This exhibition will present artists whose works explore the relationship between personal narrative and the shifting concepts of public and private space. In this age of boundless information, text messaging, social networking and cell phone cameras, the landscape of image culture and consumption is rapidly, and continually, changing. Through the Internet and cell phone cameras, photography has been integrated into our daily life as never before. Within a sea of digital information, the casual, yet crafted personal narrative has a cultural presence of unprecedented proportions; people freely share select details and images from their lives with both friends and strangers via Facebook and other social networking outlets. There is an exhibitionist quality to these activities, and we have developed a hunger for it.
Curator Nathalie Herschdorfer
The exhibition will not present a generic portrait of adolescence but rather brings together work done by photographers dealing with a variety of issues related to pre-adults. How does this age group keep distance with adults? What are their archetypes and what is the youth code? The exhibition will present artists whose works explore the individuality versus the group; the interaction between generations; the conflict between the search for authenticity and norms of behaviour; the emergence of a new body, etc. The exhibition will also present pictures made by tia age group: pre-adults upload photographs to the Internet. Hovering in virtual space, these pictures are there for all to see. Adolescents have embraced the virtual world as a new and immediate way of communicating with their peers and the world at large. Teenagers’ snapshots have entered the historical theater of images. Popularity of these amateur snapshots resides in their strong emotional clout and their presumed authenticity. Their pictures – ranging from portraits, self-portraits and nude studies to documentary, fashion, and pornographic images – break down old categories. Today teenage culture, based on a new use of digital imagery, is an electronic culture in a number of ways. It places people at the heart of the creative act, rendering technology subordinate. It is egalitarian, and is simultaneously individualistic and collective, and reflects on desires and anxieties, suffering and joy, doubts and vanity, intimate and public images.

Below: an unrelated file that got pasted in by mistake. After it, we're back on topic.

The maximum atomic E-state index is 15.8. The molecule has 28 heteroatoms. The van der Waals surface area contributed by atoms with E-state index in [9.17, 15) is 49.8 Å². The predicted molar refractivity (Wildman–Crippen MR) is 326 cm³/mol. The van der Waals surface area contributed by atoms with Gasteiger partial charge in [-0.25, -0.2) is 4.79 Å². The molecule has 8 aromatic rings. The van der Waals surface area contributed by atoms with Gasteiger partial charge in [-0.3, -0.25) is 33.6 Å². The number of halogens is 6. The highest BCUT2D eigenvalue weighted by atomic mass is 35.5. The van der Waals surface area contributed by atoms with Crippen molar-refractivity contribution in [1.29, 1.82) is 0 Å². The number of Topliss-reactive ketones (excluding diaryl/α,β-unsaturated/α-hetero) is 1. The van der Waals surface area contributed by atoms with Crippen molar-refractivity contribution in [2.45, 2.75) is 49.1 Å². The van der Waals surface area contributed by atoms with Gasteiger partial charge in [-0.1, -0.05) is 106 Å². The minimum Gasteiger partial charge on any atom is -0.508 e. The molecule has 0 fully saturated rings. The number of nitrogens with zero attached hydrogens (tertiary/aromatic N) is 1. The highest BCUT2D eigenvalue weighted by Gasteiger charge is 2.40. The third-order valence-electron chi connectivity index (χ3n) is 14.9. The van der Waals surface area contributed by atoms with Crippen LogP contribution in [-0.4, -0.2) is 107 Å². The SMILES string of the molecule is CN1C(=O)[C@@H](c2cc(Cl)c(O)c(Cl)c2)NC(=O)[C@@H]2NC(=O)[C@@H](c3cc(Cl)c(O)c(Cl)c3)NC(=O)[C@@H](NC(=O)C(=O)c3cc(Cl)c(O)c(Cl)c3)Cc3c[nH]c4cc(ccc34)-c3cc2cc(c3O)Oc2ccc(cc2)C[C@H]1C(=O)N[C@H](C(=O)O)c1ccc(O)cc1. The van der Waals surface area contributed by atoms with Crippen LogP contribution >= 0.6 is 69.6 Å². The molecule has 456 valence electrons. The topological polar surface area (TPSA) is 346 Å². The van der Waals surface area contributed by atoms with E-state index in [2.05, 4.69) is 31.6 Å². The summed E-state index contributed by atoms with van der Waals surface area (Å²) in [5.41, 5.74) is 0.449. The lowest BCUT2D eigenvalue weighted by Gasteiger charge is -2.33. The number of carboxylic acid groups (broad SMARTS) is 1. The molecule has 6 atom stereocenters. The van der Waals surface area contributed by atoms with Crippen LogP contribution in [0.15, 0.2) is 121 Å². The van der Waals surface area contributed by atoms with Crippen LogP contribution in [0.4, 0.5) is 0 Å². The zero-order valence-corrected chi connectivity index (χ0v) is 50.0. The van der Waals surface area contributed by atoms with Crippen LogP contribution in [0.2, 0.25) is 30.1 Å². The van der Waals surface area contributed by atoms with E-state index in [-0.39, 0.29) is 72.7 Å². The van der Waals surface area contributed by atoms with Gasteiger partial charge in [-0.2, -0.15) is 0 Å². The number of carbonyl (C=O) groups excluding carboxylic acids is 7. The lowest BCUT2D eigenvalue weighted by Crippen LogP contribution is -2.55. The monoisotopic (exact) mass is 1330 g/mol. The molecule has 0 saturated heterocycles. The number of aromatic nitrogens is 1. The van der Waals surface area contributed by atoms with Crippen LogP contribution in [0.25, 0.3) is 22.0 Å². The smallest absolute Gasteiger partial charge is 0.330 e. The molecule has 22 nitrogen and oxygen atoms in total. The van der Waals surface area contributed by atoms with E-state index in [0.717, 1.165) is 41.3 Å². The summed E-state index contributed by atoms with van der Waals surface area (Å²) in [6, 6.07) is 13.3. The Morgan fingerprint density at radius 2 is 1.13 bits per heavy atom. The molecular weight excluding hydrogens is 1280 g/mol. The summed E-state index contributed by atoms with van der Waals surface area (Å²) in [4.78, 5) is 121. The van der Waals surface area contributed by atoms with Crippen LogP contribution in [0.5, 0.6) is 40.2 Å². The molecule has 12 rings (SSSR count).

Curator Sumitomo Fumihiko
This exhibit is about the problematic boundary between fiction and documentary that results from too much exposure to excessive images in our daily lives.
Curator Lee Young June
I. A Performative Exhibition Focused on the Behavior of the Photographer.
Photographers do a lot of things and activities as human beings. They always breathe and use their muscles and nerves like other people. This is their essential nature, but the existing exhibitions have only put dead images which are their art work up on the stage. Exhibitions, however, should show living people instead of dead images. So this exhibition was designed to present the various activities of the photographer: speaking, thinking, resting, eating and drinking coffee. Of course, he or she may take, select and edit photos, making phone calls to others. All these activities will be conducted and shown in the exhibition space. The photographers may have a conversation with their guest, engage in a dialogue with visitors and host a workshop with their own program.
II. Knowledge Curating
The key category of item on display will be knowledge. The goal of the exhibition is to showcase knowledge about photography. Such knowledge will be accompanied with diagrams, key words and symbol systems. The concept of production and consumption of photographs, thoughts, property, history and critique of photography will be illustrated in the framework of the entirety of the knowledge presented. Photographs will be shown in the form of data rather than of art works. Visitors, therefore, will enjoy the intellectual experience of surfing through diverse traits of knowledge of photography in this exhibition.